That simple declarative kept coming back to me throughout “Carrington,” a 1995 biopic written and directed by Christopher Hampton. Another line that kept skipping around upstairs was a line from 6ths song, “You know you’re the star of my life story,” but we’ll get to that later.
“Carrington” is Dora Carrington (Emma Thompson), a promising young British painter. “Her” story begins during World War I, and our painter is bit of a cold fish; she’s been dating her fianc, Mark (Rufus Sewell) for four years and has refused to have sex with him, and he’s reaching his breaking point and begins enlisting their mutual friends to talk her into going to bed with him.
Say it with me folks, ew (and seriously loser, fight your own battles). Can’t say I blame her for rejecting him (in fact, this whole early part should be a primer for men on how NOT to get your lady to have sex with you). But one of those mutual friends turns out to be Lytton Strachey (Jonathan Pryce), a gay man that Carrington falls in love with. In an interesting reversal, Lytton falls for her too, although he won’t have sex with her.
And there’s the movie; since she can’t be with the one she wants, she sleeps with every other male who falls for her. Sure, it’s sad, but that’s all we see of this woman’s life, and that’s even sadder. And makes for a horrible movie.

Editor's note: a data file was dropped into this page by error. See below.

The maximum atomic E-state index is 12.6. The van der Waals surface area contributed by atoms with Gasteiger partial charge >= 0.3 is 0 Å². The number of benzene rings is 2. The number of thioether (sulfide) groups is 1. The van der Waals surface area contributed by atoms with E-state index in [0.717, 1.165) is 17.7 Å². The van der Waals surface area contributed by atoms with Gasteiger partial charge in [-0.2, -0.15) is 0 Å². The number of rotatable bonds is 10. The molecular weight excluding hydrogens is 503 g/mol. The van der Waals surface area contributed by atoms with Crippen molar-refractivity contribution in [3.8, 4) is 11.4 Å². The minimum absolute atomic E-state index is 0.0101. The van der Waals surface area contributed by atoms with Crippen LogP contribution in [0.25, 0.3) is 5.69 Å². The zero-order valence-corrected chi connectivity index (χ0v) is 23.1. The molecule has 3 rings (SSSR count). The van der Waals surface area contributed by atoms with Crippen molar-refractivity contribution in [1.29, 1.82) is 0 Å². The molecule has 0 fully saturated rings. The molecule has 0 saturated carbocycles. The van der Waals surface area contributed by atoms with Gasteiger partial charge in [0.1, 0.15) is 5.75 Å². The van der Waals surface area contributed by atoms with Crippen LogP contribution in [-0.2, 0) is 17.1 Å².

Seriously, I walked away from this film (aside from praying for it to end) knowing that Carrington 1) occasionally painted a picture, usually portraits and 2) really liked sex. There has to be more to the story, and it’s downright shameful that Hampton didn’t think to flesh her out more. Her, the main character, the one the movie’s named after; no deep characterization permitted.
But as I said up top, Carrington isn’t really the star here, her pseudo-husband Lytton is the real story here; he’s the essential part of her life, her Sine qua non (“Battlestar Galactica” taught me Latin! Take that Sci-fi snobs.), and when he goes, so does she. But her death is as meaningless as the rest of this movie. Sure, it’s sad, but I don’t care about her or her death. And that’s even sadder.
Written and directed by Christopher Hampton
Starring: Emma Thompson (Carrington)
Jonathan Pryce (Lytton Strachey)